Giles was the first European to see the rock formations of The Olgas, now known by their Aboriginal name of Kata Tjuta, and Lake Amadeus. He had wanted to name these Mt Mueller and Lake Ferdinand respectively, to honour his benefactor Baron Ferdinand von Mueller, however Mueller prevailed on him to instead honour the King Amadeus of Spain and Queen Olga of Württemberg. Giles supposedly discovered Uluru (formerly Ayers Rock), but was beaten to the claim by a competing explorer, William Gosse.
Early in 1875 Giles prepared his diaries for publication under the title Geographic Travels in Central Australia, and on 13 March 1875, with the generous help of Sir Thomas Elder, he began his third expedition. Proceeding considerably to the north from Fowler\'s Bay the country was found to be very dry. Retracing his steps Giles turned east, and eventually going round the north side of Lake Torrens reached Elder\'s station at Beltana. There the preparations for his fourth journey were made, and with Tietkens again his lieutenant, and with what Giles had always wanted, a caravan of camels, a start was made on 6 May. Port Augusta was reached on 23 May and, after taking a northerly course to clear the lakes, a generally westerly course was followed. Some water was carried, and the party was saved the continual excursions in search of water for horses that had caused so much difficulty during previous expeditions. Towards the end of September over 323 miles (520 km) had been covered in 17 days without finding water, when on 25 September the native Tommy found an abundant supply in a small hollow between sand dunes at Queen Victoria Spring, and the party was saved. After a rest of nine days the journey was resumed on 6 October the course being still west. Ten days later the expedition was attacked by a large body of aborigines and Giles was compelled to fire on them. On 4 November they met a white stockman at Tootra out-camp, east of Bindi Bindi. Their course was west to Walebing Station, then south-west and on 11 November they arrived at New Norcia where they were welcomed by Bishop Salvado. On 17 November 1875 the party arrived at Guildford and Perth the next day, where they received an enthusiastic reception.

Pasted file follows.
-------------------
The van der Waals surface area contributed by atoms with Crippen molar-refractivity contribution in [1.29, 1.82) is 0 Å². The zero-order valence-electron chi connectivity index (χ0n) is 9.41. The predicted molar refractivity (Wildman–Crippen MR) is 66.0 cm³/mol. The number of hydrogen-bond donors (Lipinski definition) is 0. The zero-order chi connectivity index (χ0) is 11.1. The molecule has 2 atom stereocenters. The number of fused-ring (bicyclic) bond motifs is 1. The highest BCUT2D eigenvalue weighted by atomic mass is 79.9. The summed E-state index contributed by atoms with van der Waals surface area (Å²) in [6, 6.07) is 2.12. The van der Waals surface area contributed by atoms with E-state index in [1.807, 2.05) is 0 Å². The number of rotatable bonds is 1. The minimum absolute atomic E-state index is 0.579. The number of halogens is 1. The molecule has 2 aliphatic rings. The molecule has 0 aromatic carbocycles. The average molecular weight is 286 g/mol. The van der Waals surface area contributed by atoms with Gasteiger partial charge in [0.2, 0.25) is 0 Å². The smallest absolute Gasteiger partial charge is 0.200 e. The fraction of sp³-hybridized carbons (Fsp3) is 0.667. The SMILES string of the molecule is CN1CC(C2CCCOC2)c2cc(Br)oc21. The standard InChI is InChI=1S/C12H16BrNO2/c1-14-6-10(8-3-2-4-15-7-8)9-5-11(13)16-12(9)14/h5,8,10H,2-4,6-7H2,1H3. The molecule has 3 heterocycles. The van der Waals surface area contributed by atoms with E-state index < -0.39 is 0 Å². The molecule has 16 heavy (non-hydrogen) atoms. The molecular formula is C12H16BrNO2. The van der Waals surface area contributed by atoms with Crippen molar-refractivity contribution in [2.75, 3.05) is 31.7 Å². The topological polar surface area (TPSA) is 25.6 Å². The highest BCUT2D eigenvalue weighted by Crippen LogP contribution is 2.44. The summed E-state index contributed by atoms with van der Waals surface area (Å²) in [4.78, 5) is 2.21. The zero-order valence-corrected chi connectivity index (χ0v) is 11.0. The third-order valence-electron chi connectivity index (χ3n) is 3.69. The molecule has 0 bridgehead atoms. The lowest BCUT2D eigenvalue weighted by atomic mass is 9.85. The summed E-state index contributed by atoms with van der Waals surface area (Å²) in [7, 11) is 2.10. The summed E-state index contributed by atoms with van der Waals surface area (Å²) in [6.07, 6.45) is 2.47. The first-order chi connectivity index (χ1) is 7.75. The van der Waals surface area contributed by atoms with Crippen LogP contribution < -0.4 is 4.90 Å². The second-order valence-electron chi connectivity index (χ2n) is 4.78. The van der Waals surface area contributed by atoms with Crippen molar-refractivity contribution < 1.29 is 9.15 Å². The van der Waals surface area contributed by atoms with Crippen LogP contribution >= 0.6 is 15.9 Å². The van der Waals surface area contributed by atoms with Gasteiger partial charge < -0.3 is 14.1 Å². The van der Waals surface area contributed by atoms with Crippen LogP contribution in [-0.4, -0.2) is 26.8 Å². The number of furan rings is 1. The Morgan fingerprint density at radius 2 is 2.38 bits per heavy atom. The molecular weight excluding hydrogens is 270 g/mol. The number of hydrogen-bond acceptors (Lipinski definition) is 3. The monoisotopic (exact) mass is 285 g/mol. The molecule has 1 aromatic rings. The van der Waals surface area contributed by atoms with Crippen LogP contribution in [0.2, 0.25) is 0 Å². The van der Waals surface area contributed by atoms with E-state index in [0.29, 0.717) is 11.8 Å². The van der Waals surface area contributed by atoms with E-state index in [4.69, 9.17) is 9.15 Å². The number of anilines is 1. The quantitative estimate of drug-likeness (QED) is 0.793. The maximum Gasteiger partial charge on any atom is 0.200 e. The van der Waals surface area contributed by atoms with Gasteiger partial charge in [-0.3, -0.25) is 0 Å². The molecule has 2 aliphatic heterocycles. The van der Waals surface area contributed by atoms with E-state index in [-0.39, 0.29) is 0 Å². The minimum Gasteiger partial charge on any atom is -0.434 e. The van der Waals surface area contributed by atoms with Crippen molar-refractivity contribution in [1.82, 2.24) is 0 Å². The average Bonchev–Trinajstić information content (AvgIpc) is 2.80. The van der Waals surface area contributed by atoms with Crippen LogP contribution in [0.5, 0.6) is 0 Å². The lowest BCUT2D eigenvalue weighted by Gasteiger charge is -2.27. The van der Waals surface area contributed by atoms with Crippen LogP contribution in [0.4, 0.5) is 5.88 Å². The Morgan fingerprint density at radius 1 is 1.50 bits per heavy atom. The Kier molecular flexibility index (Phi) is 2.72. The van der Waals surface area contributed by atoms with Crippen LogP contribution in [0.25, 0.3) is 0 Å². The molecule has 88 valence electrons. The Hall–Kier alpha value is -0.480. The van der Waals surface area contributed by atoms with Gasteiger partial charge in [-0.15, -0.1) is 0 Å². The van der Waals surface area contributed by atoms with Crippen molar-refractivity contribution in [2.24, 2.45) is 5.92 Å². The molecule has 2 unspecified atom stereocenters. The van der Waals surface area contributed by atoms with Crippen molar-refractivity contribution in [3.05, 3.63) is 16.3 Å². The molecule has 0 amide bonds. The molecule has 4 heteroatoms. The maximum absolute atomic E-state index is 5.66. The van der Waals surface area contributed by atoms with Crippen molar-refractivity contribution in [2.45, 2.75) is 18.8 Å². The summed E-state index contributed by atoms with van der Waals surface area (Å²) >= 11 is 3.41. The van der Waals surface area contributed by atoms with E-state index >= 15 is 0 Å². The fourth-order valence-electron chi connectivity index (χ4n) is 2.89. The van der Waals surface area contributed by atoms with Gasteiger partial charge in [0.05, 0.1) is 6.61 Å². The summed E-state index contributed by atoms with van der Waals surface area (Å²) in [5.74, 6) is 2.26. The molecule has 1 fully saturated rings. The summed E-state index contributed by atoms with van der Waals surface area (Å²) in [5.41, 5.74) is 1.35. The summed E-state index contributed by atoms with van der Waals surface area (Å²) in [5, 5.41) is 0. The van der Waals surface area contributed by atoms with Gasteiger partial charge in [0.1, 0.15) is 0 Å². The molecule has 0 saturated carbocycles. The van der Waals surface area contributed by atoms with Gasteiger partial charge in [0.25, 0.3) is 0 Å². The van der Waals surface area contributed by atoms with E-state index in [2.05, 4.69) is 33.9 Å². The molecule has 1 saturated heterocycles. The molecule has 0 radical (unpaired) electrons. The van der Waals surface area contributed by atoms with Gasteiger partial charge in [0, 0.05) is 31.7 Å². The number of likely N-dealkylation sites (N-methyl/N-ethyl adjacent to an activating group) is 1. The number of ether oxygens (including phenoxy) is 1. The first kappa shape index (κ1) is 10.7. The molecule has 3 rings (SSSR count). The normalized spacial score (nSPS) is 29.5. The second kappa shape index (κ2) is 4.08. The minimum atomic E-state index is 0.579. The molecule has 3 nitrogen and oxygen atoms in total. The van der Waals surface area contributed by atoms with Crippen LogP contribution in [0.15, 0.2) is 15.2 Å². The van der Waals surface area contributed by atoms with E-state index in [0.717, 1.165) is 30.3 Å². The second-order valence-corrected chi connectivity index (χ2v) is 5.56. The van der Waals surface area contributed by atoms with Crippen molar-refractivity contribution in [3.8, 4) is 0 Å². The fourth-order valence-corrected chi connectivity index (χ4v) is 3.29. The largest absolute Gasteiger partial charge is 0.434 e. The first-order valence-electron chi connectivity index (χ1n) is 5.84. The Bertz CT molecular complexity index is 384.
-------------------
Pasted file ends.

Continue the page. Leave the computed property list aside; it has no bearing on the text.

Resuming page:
Giles stayed for two months at Perth. Tietkens and Jess Young, another member of the expedition, went back to Adelaide by sea, and on 13 January 1876 Giles began the return journey taking a course generally about 400 miles north of the last journey. He arrived at Adelaide in September 1876 after a good journey during which the camels were found to be invaluable.

$149.00